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Fork of FTCDriverStation App with embedded code for simple simulator of legacy module

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  • HagertyRobotics
    replied
    Originally posted by pbrier View Post
    I had no problem cloning your repo and compiling it.

    Regarding using the NXT as I2C legacy interface: I cannot make it appear on the USB bus as an FTDI serial interface. The NXT has its own USB interface with its own Vendor and Product ID.

    I see in your code that you took some short cuts in the protocol decoding (you base your response on the length of the message as opposed to actual addresses and lengths) but hey: it works!
    Sorry, I forgot about the dependency on the FTDI chip that the NXT doesn't have. We have been using a FTDI to Serial converter cable on our LaunchPad.

    Yes, we took some shortcuts on the protocol since those packets were the only ones they were sending currently. That needs to be cleaned up, especially if packets could be lost.

    Thanks for trying it!

    Leave a comment:


  • pbrier
    replied
    Originally posted by HagertyRobotics View Post
    Did anyone get a chance to try compiling the app and running a demo OpMode? NxtEncoderOp should work if you name your motors and controller the same as in the OpMode. We are just curious since this is the first time creating a GitHub project and one of the other students tried downloading it on his computer but there was some problem with Gradle. It seems to work fine on the computer we use for development (not sure what changes we might have made to Android Studio).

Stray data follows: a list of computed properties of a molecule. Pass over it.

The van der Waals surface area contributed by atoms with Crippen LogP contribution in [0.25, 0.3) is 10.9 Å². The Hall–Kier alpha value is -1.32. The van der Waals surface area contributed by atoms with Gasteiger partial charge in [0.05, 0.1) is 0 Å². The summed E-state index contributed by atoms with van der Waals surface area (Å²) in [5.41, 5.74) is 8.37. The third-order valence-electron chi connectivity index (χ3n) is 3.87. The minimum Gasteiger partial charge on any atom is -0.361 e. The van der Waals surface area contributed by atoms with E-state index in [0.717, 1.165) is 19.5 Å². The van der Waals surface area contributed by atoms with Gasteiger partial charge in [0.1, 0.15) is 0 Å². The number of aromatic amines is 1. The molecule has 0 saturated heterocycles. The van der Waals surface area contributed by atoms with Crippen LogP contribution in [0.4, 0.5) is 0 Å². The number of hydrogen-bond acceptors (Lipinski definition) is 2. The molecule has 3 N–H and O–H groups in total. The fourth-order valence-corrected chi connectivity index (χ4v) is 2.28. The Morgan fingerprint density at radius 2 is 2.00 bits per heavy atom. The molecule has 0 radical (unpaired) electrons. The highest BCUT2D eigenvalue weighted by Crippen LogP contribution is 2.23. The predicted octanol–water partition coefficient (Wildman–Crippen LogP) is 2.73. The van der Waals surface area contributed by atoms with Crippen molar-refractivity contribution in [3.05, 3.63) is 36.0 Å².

To try it, you would just need two phones. No other hardware is needed.

    Thanks for your help
    I had no problem cloning your repo and compiling it.

    Regarding using the NXT as I2C legacy interface: I cannot make it appear on the USB bus as an FTDI serial interface. The NXT has its own USB interface with its own Vendor and Product ID. This is no problem, as there is a complete communication framework available in Java (using LeJos) and I have it working inside the FTC Robot controller app. So all I have to do is forward the I2C read and write commands to the NXT via this channel. Ideally it would replace the ModernRoboticsUsbLegacyModule class in the SDK, but your approach (replacing the FTDI device driver) is a great route, and more isolated.

    I see in your code that you took some short cuts in the protocol decoding (you base your response on the length of the message as opposed to actual addresses and lengths) but hey: it works!

    Leave a comment:


  • HagertyRobotics
    replied
    Did anyone get a chance to try compiling the app and running a demo OpMode? NxtEncoderOp should work if you name your motors and controller the same as in the OpMode. We are just curious since this is the first time creating a GitHub project and one of the other students tried downloading it on his computer but there was some problem with Gradle. It seems to work fine on the computer we use for development (not sure what changes we might have made to Android Studio).

    To try it, you would just need two phones. No other hardware is needed.

    Thanks for your help

    Leave a comment:


  • skatefriday
    replied
    Originally posted by HagertyRobotics View Post
    There is also a change to one of the build.gradle scrips to remove the FTDI class.
    Clever

    Code:
    dependencies {
        compile files('libs/android-support-v4.jar')
     //   compile (name:'d2xx', ext:'jar')
        compile (name:'RobotCore-release', ext:'aar')
        compile (name:'ModernRobotics-release', ext:'aar')
        compile (name:'FtcCommon-release', ext:'aar')
        compile (name:'WirelessP2p-release', ext:'aar')
        compile (name:'Analytics-release', ext:'aar')
    }
    And replacing it with...

    Code:
    package com.ftdi.j2xx;
    
    import android.os.SystemClock;
    import android.util.Log;
    
    import com.qualcomm.robotcore.util.TypeConversion;
    
    import java.util.Queue;
    import java.util.concurrent.ConcurrentLinkedQueue;